I’ve just read a review written by William Balée (2010) about the book ‘Amazonian Dark Earths: Origins, Properties, Management’. Balée considers that the discovery of Terra Preta is proof that people in pre-Columbian Amazonia, rather than adapting to environmental conditions, ‘created’ the environment they inhabited. This allowed the development of complex societies in the region regardless of environmental constraints (such as poor soils, floods, lack of protein...). People overcame all these problems by creating Terra Preta. This is an extract from Balée’s introduction: “This contribution refutes, in essence, the adaptationist view of Amazonian indigenous societies […]. It is intriguing that this refutation takes place in light of what constitutes less than 1% of the forested part of the region’s surface soils (Woods and Denevan 3.1:1). That small fraction, nevertheless, like the difference in DNA between humans and chimpanzees, takes on profound significance in terms of understanding […] agriculture, population, and settlement in the prehistory of the region.”Can we really consider this 1% like the difference in the DNA between humans and chimpanzees?An answer to this question is given by Bush and Silman (2007): “The hypothesis of widespread Amazonian landscape management is based on analyses of archaeological sites and the assumption that there was a large pre-contact Amazonian population ( 10 million people). A caveat must be applied to these data, and indeed all of the data that we have to date about human disturbance in the Amazon, which is that they are derived from just a few locations, and do not represent either a systematic or a randomized sampling design. There is no ecological component predicting which forest was most likely to be occupied. Was disturbance spread evenly across all of Amazonia or concentrated near human habitation? Is it safe to extrapolate results from sites where we know human habitation occurred to the rest of Amazonia? Ecologists are familiar with problems of scale. […] extrapolating observations from dot maps can be dangerous, especially when the dots represent discrete activities of limited spatial extent (eg terra preta formation).”It is striking how scholars can have such differing views at such a basic methodological level! (-:Another interesting point is where that 1% is found: terra preta sites (the “dots” Bush and Silman are talking about) are found along the courses of the major Amazon rivers (fig. 1).Figure 1 Terra preta sites. From Glaser (2007)The preference for settling along rivers would seem to indicate that environmental conditions (in this case closeness to fish protein and waterways) did in fact condition the development of pre-Columbian societies. If we consider terra preta as evidence of the existence of large permanent settlements established by complex societies, then its spatial distribution along major rivers would suggest precisely that social complexity developed where environmental conditions were good. And, as so many archaeologists and anthropologists have stressed before me, there is no basis to infer that large permanent settlements were also established in other areas further away from rivers, where environmental conditions would have been tougher. William Balée (2010). Amazonian Dark Earths Tipití: Journal of the Society for the Anthropology of Lowland South AmericaBush, M., & Silman, M. (2007). Amazonian exploitation revisited: ecological asymmetry and the policy pendulum Frontiers in Ecology and the Environment, 5 (9), 457-465 DOI: 10.1890/070018Glaser, B. (2007). Prehistorically modified soils of central Amazonia: a model for sustainable agriculture in the twenty-first century Philosophical Transactions of the Royal Society B: Biological Sciences, 362 (1478), 187-196 DOI: 10.1098/rstb.2006.1978... Read more »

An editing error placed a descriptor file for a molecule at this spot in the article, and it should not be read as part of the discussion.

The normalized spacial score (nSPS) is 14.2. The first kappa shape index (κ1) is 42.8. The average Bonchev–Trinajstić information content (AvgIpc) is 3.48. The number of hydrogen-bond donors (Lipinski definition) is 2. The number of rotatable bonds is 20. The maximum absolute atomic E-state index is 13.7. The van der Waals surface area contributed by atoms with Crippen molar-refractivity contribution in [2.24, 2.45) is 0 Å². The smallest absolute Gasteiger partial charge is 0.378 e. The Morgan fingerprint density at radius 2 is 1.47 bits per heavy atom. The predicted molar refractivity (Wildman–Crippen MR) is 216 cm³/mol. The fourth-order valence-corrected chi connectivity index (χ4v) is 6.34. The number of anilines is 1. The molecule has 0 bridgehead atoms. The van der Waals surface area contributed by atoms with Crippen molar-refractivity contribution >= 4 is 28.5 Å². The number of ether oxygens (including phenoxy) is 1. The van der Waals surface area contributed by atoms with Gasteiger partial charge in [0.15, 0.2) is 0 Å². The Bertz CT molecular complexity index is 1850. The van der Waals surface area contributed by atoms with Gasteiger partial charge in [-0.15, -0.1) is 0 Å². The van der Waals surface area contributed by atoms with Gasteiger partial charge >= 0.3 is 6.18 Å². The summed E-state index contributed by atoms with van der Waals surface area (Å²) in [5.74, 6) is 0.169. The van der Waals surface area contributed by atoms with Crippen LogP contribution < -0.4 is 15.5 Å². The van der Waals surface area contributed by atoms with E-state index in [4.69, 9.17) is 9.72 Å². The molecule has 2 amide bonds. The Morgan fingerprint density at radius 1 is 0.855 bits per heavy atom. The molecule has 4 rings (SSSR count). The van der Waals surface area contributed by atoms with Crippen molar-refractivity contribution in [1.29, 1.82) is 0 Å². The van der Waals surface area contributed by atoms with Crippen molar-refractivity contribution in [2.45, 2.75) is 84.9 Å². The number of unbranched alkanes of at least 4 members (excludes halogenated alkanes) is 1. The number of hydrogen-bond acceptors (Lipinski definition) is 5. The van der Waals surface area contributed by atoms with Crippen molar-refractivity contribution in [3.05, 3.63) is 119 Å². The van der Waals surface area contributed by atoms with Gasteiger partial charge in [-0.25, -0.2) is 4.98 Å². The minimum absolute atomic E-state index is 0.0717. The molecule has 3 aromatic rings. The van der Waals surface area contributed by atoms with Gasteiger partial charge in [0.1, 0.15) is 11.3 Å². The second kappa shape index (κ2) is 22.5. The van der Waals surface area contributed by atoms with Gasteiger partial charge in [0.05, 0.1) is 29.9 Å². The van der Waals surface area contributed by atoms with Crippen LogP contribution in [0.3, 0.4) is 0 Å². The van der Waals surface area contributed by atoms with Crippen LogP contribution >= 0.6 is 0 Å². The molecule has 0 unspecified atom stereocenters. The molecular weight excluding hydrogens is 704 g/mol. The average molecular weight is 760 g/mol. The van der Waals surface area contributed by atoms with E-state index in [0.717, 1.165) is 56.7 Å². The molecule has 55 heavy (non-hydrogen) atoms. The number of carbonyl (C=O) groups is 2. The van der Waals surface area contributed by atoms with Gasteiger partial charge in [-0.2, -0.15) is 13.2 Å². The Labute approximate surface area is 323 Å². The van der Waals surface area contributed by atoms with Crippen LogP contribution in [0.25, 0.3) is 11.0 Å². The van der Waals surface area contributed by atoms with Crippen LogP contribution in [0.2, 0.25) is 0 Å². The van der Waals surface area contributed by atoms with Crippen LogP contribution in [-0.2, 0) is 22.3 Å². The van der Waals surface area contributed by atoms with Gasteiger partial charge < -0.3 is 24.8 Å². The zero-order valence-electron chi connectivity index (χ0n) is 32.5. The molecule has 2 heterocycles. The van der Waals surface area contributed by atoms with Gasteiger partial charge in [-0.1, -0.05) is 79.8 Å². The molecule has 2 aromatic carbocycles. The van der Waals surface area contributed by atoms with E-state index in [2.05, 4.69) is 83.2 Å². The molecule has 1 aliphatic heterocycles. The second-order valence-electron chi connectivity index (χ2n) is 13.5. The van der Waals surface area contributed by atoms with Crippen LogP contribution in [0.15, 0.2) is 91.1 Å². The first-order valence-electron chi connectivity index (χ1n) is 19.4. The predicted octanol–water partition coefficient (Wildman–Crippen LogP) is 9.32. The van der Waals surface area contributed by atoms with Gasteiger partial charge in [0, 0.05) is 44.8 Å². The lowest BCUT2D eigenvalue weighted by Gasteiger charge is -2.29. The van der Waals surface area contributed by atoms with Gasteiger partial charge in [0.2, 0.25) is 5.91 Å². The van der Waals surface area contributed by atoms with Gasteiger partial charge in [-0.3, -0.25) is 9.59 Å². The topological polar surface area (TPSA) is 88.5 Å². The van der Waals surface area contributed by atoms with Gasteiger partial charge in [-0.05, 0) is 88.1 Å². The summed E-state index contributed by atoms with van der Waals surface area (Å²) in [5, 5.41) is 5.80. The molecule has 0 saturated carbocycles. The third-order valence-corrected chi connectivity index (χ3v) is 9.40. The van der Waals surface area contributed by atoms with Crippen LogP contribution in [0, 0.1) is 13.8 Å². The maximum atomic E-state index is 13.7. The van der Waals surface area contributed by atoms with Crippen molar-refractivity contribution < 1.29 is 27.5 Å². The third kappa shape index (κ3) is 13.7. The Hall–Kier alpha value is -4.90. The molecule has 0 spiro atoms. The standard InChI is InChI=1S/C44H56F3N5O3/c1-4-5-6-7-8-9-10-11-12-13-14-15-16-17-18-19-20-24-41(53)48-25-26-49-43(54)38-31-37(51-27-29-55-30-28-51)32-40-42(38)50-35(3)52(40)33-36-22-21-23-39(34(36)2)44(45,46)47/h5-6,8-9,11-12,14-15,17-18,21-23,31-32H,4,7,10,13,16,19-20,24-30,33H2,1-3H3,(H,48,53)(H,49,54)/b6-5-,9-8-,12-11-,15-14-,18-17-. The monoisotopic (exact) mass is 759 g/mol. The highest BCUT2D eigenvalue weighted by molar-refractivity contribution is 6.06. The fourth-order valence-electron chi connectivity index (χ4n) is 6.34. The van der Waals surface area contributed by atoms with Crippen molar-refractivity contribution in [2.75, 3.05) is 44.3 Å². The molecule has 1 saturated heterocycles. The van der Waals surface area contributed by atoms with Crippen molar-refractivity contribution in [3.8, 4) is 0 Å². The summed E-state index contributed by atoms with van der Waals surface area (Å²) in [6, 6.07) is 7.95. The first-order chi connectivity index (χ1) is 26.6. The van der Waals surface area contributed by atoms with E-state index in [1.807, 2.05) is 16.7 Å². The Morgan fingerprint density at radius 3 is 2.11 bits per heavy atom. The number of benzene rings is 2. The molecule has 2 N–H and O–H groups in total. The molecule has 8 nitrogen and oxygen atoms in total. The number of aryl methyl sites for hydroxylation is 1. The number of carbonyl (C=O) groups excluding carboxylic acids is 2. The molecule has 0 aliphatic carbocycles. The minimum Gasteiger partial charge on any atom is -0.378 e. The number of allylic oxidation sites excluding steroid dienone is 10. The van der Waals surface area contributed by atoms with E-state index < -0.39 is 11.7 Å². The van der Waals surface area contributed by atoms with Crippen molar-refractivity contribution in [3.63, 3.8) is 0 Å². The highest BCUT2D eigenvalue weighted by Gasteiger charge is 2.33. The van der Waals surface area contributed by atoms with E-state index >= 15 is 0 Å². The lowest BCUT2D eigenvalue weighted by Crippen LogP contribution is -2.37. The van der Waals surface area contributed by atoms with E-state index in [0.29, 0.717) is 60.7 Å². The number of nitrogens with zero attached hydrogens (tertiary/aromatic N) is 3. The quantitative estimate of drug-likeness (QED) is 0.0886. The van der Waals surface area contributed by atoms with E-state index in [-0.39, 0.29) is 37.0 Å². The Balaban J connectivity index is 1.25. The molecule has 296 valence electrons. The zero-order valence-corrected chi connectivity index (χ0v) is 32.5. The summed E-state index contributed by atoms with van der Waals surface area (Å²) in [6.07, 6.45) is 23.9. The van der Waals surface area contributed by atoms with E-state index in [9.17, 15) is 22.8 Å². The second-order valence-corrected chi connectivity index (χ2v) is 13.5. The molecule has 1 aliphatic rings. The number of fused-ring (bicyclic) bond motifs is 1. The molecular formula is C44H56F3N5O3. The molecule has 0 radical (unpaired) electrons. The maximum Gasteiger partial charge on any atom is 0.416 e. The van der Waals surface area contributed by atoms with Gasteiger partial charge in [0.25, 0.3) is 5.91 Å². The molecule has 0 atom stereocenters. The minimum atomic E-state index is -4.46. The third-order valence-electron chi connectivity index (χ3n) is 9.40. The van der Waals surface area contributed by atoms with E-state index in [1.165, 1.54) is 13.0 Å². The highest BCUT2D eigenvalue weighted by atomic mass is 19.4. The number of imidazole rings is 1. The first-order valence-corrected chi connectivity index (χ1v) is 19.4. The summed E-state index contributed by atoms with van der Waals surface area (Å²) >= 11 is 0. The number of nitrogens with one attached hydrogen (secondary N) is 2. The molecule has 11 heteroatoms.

William Balée. (2010) Amazonian Dark Earths. Tipit´ı: Journal of the Society for the Anthropology of Lowland South America. info:/